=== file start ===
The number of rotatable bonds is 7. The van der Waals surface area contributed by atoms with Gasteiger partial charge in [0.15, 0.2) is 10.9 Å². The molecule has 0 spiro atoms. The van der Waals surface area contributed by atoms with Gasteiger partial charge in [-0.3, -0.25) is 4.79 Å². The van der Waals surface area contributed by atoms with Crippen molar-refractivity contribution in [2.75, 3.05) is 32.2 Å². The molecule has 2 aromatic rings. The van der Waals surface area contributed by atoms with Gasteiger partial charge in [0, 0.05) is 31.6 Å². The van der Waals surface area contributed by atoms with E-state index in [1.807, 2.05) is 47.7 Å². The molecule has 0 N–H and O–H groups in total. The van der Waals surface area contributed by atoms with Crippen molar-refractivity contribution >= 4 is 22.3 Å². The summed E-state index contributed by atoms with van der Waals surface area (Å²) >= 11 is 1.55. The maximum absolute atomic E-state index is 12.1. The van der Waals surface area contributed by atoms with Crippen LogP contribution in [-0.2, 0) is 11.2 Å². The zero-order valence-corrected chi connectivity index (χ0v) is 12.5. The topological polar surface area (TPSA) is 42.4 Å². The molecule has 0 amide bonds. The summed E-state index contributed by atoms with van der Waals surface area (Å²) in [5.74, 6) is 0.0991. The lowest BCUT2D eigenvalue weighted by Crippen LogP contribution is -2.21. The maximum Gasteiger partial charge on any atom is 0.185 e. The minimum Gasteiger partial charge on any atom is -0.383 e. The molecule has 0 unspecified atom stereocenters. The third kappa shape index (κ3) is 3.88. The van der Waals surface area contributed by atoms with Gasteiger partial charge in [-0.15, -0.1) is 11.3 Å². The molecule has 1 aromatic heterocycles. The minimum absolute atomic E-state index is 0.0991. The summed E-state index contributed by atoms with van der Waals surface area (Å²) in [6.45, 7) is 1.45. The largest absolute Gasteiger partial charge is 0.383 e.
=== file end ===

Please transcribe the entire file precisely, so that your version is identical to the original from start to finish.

The number of rotatable bonds is 7. The van der Waals surface area contributed by atoms with Gasteiger partial charge in [0.15, 0.2) is 10.9 Å². The molecule has 0 spiro atoms. The van der Waals surface area contributed by atoms with Gasteiger partial charge in [-0.3, -0.25) is 4.79 Å². The van der Waals surface area contributed by atoms with Crippen molar-refractivity contribution in [2.75, 3.05) is 32.2 Å². The molecule has 2 aromatic rings. The van der Waals surface area contributed by atoms with Gasteiger partial charge in [0, 0.05) is 31.6 Å². The van der Waals surface area contributed by atoms with E-state index in [1.807, 2.05) is 47.7 Å². The molecule has 0 N–H and O–H groups in total. The van der Waals surface area contributed by atoms with Crippen molar-refractivity contribution >= 4 is 22.3 Å². The summed E-state index contributed by atoms with van der Waals surface area (Å²) >= 11 is 1.55. The maximum absolute atomic E-state index is 12.1. The van der Waals surface area contributed by atoms with Crippen LogP contribution in [-0.2, 0) is 11.2 Å². The zero-order valence-corrected chi connectivity index (χ0v) is 12.5. The topological polar surface area (TPSA) is 42.4 Å². The molecule has 0 amide bonds. The summed E-state index contributed by atoms with van der Waals surface area (Å²) in [5.74, 6) is 0.0991. The lowest BCUT2D eigenvalue weighted by Crippen LogP contribution is -2.21. The maximum Gasteiger partial charge on any atom is 0.185 e. The minimum Gasteiger partial charge on any atom is -0.383 e. The molecule has 0 unspecified atom stereocenters. The third kappa shape index (κ3) is 3.88. The van der Waals surface area contributed by atoms with Gasteiger partial charge in [-0.15, -0.1) is 11.3 Å². The molecule has 1 aromatic heterocycles. The minimum absolute atomic E-state index is 0.0991. The summed E-state index contributed by atoms with van der Waals surface area (Å²) in [6.45, 7) is 1.45. The largest absolute Gasteiger partial charge is 0.383 e.